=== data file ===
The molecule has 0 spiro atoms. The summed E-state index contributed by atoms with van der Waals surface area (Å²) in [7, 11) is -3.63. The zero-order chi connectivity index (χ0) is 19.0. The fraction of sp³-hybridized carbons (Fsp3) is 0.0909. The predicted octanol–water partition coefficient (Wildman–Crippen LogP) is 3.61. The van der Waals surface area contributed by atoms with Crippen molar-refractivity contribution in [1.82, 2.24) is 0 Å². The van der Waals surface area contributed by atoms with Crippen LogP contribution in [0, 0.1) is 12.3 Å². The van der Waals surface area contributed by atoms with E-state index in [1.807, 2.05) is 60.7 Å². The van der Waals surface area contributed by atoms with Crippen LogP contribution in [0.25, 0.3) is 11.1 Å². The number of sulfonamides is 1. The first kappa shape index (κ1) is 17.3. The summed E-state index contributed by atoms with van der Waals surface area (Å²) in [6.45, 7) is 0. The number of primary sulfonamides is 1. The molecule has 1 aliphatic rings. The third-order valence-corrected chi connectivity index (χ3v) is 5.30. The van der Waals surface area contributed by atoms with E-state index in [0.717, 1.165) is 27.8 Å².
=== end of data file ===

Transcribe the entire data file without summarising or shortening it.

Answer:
The molecule has 0 spiro atoms. The summed E-state index contributed by atoms with van der Waals surface area (Å²) in [7, 11) is -3.63. The zero-order chi connectivity index (χ0) is 19.0. The fraction of sp³-hybridized carbons (Fsp3) is 0.0909. The predicted octanol–water partition coefficient (Wildman–Crippen LogP) is 3.61. The van der Waals surface area contributed by atoms with Crippen molar-refractivity contribution in [1.82, 2.24) is 0 Å². The van der Waals surface area contributed by atoms with Crippen LogP contribution in [0, 0.1) is 12.3 Å². The van der Waals surface area contributed by atoms with E-state index in [1.807, 2.05) is 60.7 Å². The van der Waals surface area contributed by atoms with Crippen LogP contribution in [0.25, 0.3) is 11.1 Å². The number of sulfonamides is 1. The first kappa shape index (κ1) is 17.3. The summed E-state index contributed by atoms with van der Waals surface area (Å²) in [6.45, 7) is 0. The number of primary sulfonamides is 1. The molecule has 1 aliphatic rings. The third-order valence-corrected chi connectivity index (χ3v) is 5.30. The van der Waals surface area contributed by atoms with E-state index in [0.717, 1.165) is 27.8 Å².